Google plans Indian smartphone drive

13 October 2010

NEW DELHI: Google, the online giant, is partnering with a variety of Indian companies to launch low-cost smartphones in the fast-growing market.

The US firm's Android operating system for wireless devices, providing superior functionality alongside thousands of applications, is currently employed on handsets made by Motorola and HTC.

However, these gadgets retail at $400 (€286; £252) or more, a level beyond the reach of most Indians, where 42% of the 1.2bn population live on under $1.25 a day.

As such, a majority of the 670m mobile user base opt for basic phones given their budgetary limitations.

In response, Google is allying with domestic organisations like Micromax Informatics, Spice Mobility and Olive Telecom to turn a "really niche market" into a broader category.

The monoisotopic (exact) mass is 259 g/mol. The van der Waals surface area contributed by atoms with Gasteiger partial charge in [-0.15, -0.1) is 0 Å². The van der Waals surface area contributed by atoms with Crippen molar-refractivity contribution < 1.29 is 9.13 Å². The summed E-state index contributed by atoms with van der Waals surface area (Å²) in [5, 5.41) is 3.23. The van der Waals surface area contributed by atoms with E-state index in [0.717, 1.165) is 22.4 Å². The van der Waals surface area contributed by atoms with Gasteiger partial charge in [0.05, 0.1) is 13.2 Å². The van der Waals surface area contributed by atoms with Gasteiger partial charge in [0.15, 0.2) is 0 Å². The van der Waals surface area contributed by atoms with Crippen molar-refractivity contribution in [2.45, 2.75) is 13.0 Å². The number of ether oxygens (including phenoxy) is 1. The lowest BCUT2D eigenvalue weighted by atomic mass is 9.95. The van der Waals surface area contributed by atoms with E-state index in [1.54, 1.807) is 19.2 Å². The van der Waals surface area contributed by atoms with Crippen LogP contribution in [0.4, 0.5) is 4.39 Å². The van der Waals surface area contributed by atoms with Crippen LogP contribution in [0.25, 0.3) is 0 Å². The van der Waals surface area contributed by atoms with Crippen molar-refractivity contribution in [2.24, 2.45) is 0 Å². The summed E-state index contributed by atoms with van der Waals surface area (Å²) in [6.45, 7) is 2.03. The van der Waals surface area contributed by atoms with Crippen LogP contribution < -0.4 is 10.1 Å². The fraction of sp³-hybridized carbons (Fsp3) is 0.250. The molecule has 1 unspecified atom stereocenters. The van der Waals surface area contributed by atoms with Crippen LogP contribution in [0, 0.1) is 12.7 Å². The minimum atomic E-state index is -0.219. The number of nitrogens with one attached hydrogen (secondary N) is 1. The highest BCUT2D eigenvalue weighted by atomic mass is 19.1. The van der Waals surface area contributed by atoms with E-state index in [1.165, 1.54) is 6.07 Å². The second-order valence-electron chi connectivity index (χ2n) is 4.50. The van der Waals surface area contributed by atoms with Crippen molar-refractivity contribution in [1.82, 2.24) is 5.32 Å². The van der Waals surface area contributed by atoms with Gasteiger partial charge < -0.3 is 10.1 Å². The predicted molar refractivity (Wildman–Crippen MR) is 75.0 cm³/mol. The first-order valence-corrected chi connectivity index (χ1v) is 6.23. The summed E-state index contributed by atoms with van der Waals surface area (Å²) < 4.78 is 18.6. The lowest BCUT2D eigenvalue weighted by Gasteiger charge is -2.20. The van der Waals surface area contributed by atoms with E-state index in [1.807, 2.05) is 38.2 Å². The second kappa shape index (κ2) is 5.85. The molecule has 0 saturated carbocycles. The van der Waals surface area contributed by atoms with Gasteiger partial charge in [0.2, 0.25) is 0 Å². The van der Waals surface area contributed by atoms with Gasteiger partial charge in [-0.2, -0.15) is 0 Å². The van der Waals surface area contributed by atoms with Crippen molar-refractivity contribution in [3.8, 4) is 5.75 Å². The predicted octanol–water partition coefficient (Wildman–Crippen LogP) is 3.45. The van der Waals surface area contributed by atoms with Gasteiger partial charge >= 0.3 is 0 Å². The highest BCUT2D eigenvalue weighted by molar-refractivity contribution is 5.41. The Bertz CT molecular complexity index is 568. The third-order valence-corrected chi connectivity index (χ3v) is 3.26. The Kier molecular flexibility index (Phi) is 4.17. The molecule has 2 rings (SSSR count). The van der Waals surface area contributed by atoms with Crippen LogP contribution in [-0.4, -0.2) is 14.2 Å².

"To be in the mainstream, you have to be in the $100 to $200 range," Vinay Goel, Google India's head of products, told the Wall Street Journal. "The closer to $100 the better."

"You've got a lot of innovation happening from local manufacturers."

It is thought Micromax will roll out its first Android-powered cellphone in early November, while Spice Mobility has already introduced such an offering, costing $220.

Goel predicted it may take Indian enterprises some time to deliver appliances falling in to the target price bracket, but this would occur eventually.

"There's a learning curve everyone goes through," he argued, adding that the expansion of 3G networks could mean Google Android becomes a "game-changer."

"All of the features that were initially the domain of high-end phones are now being made available to pretty much any user at low price points," Goel concluded.

Data sourced from Wall Street Journal; additional content by Warc staff